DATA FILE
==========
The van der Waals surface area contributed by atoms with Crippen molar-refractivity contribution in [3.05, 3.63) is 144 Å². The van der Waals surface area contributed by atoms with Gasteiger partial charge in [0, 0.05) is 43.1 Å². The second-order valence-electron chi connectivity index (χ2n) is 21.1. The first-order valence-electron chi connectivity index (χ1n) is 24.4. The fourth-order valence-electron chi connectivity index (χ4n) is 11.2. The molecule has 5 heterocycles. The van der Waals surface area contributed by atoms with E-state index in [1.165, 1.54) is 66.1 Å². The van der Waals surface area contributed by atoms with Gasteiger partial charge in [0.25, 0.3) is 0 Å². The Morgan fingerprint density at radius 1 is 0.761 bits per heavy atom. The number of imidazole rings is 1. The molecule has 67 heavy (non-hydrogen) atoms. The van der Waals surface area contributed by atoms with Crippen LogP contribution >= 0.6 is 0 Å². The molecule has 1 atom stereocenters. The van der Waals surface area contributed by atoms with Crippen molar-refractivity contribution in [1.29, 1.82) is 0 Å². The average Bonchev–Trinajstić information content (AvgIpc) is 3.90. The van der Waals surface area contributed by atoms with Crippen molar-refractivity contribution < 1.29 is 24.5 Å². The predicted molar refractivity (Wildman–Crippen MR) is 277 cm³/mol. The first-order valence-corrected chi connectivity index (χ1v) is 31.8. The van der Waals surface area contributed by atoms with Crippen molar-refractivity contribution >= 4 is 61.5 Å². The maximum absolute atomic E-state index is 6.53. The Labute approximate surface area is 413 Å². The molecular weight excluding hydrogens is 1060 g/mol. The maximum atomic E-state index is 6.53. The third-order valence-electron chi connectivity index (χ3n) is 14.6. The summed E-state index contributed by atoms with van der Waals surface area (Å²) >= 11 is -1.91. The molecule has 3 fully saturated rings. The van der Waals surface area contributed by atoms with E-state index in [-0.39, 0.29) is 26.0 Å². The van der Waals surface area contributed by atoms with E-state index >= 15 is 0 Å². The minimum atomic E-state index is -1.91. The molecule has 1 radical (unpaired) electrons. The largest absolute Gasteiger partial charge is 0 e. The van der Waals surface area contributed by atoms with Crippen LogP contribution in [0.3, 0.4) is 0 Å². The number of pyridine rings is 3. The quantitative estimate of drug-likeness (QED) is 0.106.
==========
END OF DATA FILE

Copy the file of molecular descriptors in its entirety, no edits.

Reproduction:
The van der Waals surface area contributed by atoms with Crippen molar-refractivity contribution in [3.05, 3.63) is 144 Å². The van der Waals surface area contributed by atoms with Gasteiger partial charge in [0, 0.05) is 43.1 Å². The second-order valence-electron chi connectivity index (χ2n) is 21.1. The first-order valence-electron chi connectivity index (χ1n) is 24.4. The fourth-order valence-electron chi connectivity index (χ4n) is 11.2. The molecule has 5 heterocycles. The van der Waals surface area contributed by atoms with E-state index in [1.165, 1.54) is 66.1 Å². The van der Waals surface area contributed by atoms with Gasteiger partial charge in [0.25, 0.3) is 0 Å². The Morgan fingerprint density at radius 1 is 0.761 bits per heavy atom. The number of imidazole rings is 1. The molecule has 67 heavy (non-hydrogen) atoms. The van der Waals surface area contributed by atoms with Crippen LogP contribution >= 0.6 is 0 Å². The molecule has 1 atom stereocenters. The van der Waals surface area contributed by atoms with Crippen molar-refractivity contribution in [1.29, 1.82) is 0 Å². The average Bonchev–Trinajstić information content (AvgIpc) is 3.90. The van der Waals surface area contributed by atoms with Crippen molar-refractivity contribution < 1.29 is 24.5 Å². The predicted molar refractivity (Wildman–Crippen MR) is 277 cm³/mol. The first-order valence-corrected chi connectivity index (χ1v) is 31.8. The van der Waals surface area contributed by atoms with Crippen molar-refractivity contribution >= 4 is 61.5 Å². The maximum absolute atomic E-state index is 6.53. The Labute approximate surface area is 413 Å². The molecular weight excluding hydrogens is 1060 g/mol. The maximum atomic E-state index is 6.53. The third-order valence-electron chi connectivity index (χ3n) is 14.6. The summed E-state index contributed by atoms with van der Waals surface area (Å²) >= 11 is -1.91. The molecule has 3 fully saturated rings. The van der Waals surface area contributed by atoms with E-state index in [-0.39, 0.29) is 26.0 Å². The van der Waals surface area contributed by atoms with E-state index >= 15 is 0 Å². The minimum atomic E-state index is -1.91. The molecule has 1 radical (unpaired) electrons. The largest absolute Gasteiger partial charge is 0 e. The van der Waals surface area contributed by atoms with Crippen LogP contribution in [0.3, 0.4) is 0 Å². The number of pyridine rings is 3. The quantitative estimate of drug-likeness (QED) is 0.106.